Do you know the name of this grain? Probably not enough left to make our bread!
By now most people are familiar with the ancient grain spelt, especially those of you who can’t digest wheat that well. It was important to the Greeks and the Romans and they probably liked the nutty flavor of it as much as we do. And there are even older types of grain like amaranth, known and used by the American Natives and there’s barley, buckwheat, oats, rye and quinoa. Familiar names for those who shop at organic stores and markets. If you don’t know them, it’s worth checking out these other grains! Dutch people for example cannot imagine pancake mix without the buckwheat and there’s a lot of Italian food made from spelt (farro in Italian), from pasta to cookies. We also love using spelt and rye in our breads, buckwheat seeds in our muesli and spelt in our pancake mix.
Oats before oatmeal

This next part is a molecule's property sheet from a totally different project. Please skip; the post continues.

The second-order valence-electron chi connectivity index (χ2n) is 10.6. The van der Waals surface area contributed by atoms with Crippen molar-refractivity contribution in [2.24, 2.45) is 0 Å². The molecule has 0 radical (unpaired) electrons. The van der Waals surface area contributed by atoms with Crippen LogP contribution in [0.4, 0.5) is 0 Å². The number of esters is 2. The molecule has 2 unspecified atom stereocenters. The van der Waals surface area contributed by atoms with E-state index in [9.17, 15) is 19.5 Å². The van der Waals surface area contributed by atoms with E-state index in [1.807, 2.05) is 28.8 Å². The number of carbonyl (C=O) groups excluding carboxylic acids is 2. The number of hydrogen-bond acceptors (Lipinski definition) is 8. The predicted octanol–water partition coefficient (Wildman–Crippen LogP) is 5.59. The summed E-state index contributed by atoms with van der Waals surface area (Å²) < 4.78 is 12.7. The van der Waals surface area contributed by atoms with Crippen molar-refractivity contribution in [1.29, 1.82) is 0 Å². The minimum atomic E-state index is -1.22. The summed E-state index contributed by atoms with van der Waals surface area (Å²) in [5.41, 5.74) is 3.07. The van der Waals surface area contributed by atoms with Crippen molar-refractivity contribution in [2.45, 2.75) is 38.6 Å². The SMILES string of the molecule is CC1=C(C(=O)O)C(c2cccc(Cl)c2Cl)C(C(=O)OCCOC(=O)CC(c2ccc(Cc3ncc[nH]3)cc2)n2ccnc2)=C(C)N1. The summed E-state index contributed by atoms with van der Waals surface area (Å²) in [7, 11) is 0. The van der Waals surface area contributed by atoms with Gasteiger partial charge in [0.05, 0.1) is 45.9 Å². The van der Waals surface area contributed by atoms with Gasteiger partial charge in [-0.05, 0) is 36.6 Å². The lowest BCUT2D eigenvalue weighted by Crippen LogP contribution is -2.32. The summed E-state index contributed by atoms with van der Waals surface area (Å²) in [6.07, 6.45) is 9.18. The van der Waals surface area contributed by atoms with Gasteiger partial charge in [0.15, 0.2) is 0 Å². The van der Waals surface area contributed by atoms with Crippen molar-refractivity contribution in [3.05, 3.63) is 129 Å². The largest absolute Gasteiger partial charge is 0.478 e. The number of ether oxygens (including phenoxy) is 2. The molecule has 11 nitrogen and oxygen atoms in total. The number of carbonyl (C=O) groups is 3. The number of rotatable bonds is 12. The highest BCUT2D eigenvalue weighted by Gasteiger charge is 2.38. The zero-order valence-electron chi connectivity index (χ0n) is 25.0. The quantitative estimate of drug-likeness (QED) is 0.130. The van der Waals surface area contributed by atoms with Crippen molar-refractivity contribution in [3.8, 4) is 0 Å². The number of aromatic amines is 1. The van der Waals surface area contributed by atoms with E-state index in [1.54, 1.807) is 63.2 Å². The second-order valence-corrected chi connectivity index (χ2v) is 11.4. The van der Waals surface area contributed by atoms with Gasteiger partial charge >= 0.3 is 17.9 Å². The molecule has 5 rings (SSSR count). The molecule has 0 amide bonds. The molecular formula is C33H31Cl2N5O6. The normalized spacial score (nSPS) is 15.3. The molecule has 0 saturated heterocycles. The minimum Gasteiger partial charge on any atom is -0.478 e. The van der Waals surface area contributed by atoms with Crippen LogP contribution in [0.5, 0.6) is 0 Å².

We know that there are even older and less known types of grain but we did not know they were being cultivated almost in our own back yard. There is a botanical garden that grows these ancient grains, some of which are almost extinct. We do not know their names, but Ed did take some pictures, requested by the keeper of the garden. Unfortunately we cannot use these grains to try them out for our bread making, but we can admire the beauty of these ancient grasses and wonder what happened as almost everybody on the whole world is now eating only one type of wheat.
Rye as it still is grown today
These ancient grains on the pictures below are waiting to be checked and named
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